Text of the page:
National Geographic: the World's Most Dangerous Drug

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The World's Most Dangerous Drug is a documentary produced by the National Geographic Channel in 2006, that explores the disturbing effects of methamphetamines, not only to those who use the drug but also to those people associated with them.

American journalist and news presenter, Lisa Ling, takes the viewer on a journey to the mental and physical aftermath of taking Meth. The use of selection and omission, re-enactment and archival material, manipulation of codes and actuality, all contribute to the portrayal of the issues presented in this documentary. These issues conspire: the high percentage of crimes in the United States created by meth users, the promising lives destroyed by Meth and the life-long damage Meth has done to those who have stopped taking it, yet are still under the influence of the drug.

Selection and Omission plays an important part in portraying the ideas of the documentary because it is an effective technique used to control what the audiences are able to view and what they are not.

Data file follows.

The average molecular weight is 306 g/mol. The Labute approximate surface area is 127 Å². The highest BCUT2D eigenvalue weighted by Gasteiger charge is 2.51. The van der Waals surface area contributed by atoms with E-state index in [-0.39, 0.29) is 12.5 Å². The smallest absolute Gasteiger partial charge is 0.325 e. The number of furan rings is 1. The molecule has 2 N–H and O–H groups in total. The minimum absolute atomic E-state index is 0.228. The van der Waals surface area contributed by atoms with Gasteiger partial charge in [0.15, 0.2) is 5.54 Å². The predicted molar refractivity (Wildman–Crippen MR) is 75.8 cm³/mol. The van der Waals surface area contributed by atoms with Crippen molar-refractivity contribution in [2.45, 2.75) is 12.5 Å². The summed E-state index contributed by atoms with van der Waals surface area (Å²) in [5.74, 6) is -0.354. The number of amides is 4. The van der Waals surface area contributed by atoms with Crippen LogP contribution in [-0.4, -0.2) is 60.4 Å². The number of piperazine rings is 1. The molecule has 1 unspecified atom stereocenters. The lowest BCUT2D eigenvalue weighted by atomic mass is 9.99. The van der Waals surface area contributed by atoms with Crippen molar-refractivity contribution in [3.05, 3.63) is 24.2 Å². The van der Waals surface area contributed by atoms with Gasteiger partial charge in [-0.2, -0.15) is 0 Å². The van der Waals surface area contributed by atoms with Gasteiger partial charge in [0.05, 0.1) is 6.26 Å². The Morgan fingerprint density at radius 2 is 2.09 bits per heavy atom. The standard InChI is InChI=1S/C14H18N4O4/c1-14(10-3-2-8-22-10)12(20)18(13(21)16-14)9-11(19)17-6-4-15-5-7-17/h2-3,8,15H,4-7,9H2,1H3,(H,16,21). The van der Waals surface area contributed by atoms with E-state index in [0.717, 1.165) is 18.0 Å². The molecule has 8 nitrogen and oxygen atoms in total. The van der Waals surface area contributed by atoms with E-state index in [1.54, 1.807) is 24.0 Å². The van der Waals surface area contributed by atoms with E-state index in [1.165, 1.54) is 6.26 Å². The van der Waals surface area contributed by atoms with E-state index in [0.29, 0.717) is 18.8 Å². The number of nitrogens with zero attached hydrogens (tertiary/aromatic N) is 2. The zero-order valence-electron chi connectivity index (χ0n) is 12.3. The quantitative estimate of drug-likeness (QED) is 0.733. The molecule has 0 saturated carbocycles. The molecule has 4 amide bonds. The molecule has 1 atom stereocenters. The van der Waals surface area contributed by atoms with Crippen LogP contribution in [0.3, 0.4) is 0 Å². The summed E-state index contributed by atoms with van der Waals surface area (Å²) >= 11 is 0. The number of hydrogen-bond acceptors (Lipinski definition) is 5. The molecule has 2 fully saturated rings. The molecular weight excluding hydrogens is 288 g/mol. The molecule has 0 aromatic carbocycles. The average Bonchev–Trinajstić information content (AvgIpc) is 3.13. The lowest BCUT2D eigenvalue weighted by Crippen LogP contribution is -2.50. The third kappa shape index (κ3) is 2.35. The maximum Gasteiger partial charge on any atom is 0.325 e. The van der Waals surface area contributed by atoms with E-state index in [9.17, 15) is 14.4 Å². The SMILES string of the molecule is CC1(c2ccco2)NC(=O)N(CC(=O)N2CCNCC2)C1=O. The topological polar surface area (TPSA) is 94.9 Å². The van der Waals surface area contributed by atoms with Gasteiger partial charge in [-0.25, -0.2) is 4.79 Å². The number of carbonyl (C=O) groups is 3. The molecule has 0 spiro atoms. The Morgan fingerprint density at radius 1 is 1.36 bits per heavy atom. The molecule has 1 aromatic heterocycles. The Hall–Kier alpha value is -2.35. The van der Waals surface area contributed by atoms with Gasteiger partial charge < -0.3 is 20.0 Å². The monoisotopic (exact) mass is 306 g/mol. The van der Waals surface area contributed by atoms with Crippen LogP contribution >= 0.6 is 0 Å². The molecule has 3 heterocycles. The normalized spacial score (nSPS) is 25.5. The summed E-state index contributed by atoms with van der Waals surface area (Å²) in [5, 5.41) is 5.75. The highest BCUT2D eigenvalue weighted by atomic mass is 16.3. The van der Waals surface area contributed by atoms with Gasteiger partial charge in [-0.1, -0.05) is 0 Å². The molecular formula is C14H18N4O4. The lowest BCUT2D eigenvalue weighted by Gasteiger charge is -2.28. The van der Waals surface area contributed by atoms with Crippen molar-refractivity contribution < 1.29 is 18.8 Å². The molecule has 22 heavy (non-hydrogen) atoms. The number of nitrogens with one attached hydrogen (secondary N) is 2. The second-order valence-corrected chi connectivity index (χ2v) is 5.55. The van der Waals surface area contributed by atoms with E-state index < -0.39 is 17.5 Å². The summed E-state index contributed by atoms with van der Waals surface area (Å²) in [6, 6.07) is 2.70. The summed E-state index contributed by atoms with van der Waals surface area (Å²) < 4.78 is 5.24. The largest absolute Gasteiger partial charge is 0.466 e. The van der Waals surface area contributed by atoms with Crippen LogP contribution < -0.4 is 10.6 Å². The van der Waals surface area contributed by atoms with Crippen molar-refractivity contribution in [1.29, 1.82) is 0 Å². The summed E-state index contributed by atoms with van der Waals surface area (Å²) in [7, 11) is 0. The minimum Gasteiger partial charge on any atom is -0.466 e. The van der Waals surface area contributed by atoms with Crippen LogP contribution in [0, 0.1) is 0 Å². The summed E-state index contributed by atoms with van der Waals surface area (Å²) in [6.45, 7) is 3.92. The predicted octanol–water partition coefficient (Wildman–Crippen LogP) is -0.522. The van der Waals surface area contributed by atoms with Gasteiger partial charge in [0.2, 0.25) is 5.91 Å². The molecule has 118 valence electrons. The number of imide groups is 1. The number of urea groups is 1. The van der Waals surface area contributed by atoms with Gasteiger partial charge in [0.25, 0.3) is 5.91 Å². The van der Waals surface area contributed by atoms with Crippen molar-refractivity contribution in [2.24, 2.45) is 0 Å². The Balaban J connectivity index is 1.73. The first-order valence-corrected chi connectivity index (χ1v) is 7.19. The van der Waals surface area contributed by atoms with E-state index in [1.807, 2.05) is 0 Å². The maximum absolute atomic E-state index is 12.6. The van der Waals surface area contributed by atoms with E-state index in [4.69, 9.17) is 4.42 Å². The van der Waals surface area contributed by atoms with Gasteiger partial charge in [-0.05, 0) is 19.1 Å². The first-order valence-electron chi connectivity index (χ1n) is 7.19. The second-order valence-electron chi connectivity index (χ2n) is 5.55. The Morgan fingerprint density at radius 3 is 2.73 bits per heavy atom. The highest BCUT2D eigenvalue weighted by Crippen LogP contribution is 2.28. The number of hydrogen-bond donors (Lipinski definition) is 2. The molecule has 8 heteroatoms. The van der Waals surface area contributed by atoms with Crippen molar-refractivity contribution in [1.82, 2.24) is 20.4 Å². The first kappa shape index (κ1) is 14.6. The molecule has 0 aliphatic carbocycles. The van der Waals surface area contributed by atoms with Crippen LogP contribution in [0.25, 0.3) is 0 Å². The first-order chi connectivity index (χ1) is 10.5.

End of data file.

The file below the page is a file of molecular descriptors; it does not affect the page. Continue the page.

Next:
Interviews are widely used, not only of the Meth users but also of those who deal with the issue of meth on a daily basis. Examples of interviews that stood out were the ones of Kobe Kempey and his family. The portrayal of the idea that anyone can be victimised by Meth is initialised through these interviews. Kempey’s life story also depicts the lives of those who have survived being meth addicts in the past, however are still haunted by it. Professional interviews from doctors and from the police are used to show the lifelong consequences Meth does to people and to communities. The audiences are purposely affected by the interviews so that they can sympathise with the Meth victims and so thatthey are aware of the repercussions of taking the drug.

The archival material shown in the beginning of the documentary creates a feeling of anxiety within the audience and introduces the main objective of the film. Through the footage and sound, the audiences...
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